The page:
Warren Buffett still sees "good value" in stocks, even as the Dow Jones Industrial Average approaches an all-time high.
"Anything I bought at $80 I don't like as well at $100. But if you're asking me if stocks are cheaper than other forms of investment, in my view the answer is yes. We're buying stocks now. But not because we expect them to go up. We're buying them because we think we're getting good value for them."
He said stocks are not "as cheap as they were four years ago" but "you get more for your money" compared to other investments. He added, "The dumbest investment, in my view, is a long-term government bond."
Buffett revealed that a potential acquisition had been "mentioned" to him and he will be exploring the idea, no deal is imminent. "That's always a low probability. Whether it's a five percent or ten percent, who knows? But I get excited when I hear about possibilities." Asked what sector the company is in, he replied with a laugh that it is "in business."
Buffett praised Berkshire's new portfolio managers, Todd Combs and Ted Weschler, and announced publicly for the first time that they'll soon be getting an additional $1 billion to work with. He joked they are making his decisions "look bad" by comparison. The new money will increase the size of their portfolios to $6 billion from $5 billion.
Buffett said it's "quite unlikely" he'll hire another portfolio manager, in part because he's so happy with Combs and Weschler. "We hit the jackpot with these two."
Buffett isn't too worried that the automatic government spending cuts known as the sequester will slow down the U.S. economy too much.
"We're continuing to see a slow recovery," he said. "It hasn't taken off, but it hasn't stopped either."
Buffett said that while the sequester will reduce the government's stimulus of the economy by cutting back on the deficit the remaining spending is still providing the economy a lot of "juice."
"It's not galloping at all, but we are making progress bit by bit. Everybody would love to see it faster. But it's not going into reverse and I do not think the sequester will cause it to go into reverse."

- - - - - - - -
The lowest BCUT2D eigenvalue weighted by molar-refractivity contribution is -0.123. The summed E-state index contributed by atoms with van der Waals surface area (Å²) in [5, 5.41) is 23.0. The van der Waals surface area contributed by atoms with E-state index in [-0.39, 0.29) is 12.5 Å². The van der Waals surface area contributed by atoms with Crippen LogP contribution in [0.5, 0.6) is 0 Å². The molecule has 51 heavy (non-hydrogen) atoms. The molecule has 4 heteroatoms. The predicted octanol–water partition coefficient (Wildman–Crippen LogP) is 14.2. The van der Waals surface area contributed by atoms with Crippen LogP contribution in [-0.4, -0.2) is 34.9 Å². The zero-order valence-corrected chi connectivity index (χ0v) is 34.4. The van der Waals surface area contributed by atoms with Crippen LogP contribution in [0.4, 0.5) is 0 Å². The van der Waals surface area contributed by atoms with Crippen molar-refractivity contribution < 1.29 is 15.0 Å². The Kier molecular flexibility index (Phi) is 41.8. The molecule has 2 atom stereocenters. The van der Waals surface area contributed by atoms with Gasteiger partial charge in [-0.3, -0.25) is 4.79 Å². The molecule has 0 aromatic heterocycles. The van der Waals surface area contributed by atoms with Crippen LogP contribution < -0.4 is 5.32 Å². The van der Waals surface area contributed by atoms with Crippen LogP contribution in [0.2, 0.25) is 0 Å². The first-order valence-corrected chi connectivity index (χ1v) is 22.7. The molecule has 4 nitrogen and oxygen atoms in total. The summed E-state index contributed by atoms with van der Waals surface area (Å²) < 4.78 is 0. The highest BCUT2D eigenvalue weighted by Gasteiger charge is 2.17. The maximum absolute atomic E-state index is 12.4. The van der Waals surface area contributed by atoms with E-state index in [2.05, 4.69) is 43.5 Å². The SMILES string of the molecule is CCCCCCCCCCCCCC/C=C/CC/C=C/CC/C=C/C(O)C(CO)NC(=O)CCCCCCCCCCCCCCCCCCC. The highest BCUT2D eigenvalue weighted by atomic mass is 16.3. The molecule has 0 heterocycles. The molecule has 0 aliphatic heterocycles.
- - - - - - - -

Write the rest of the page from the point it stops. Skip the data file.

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Buffett said the sequester could go on "for quite a while." He thinks, however, that once the American people see the results of its "meat ax" approach, there will be an opportunity to make more considered spending cuts.
Buffett remains confident, however, that Washington's red ink will be reduced. "We're going to bring down spending. We're going to bring up revenues. We may get there in fits and starts. And everybody may scream each time we do it. But the deficit is going to come down. It needs to come down."
Buffett has "enormous respect" for Federal Reserve Chairman Ben Bernanke, but thinks it will be interesting to see what happens when the Fed begins to unwind its efforts to keep interest rates very low. He said that rates near zero have pushed stocks higher than they would have gone otherwise and the global markets are on a "hair trigger," looking for any sign the central bank may start raising rates.
"I think the Fed will try to give little signals here and all of that. But in the end, there are an awful lot of people who want to get out of a lot of assets if they think the Fed is going to tighten a lot."
The results of higher rates, he said, "will be very noticeable" in the markets. While stocks will be hurt by higher rates, Buffett said other investments will also be affected and he still thinks equities are the best thing to buy now.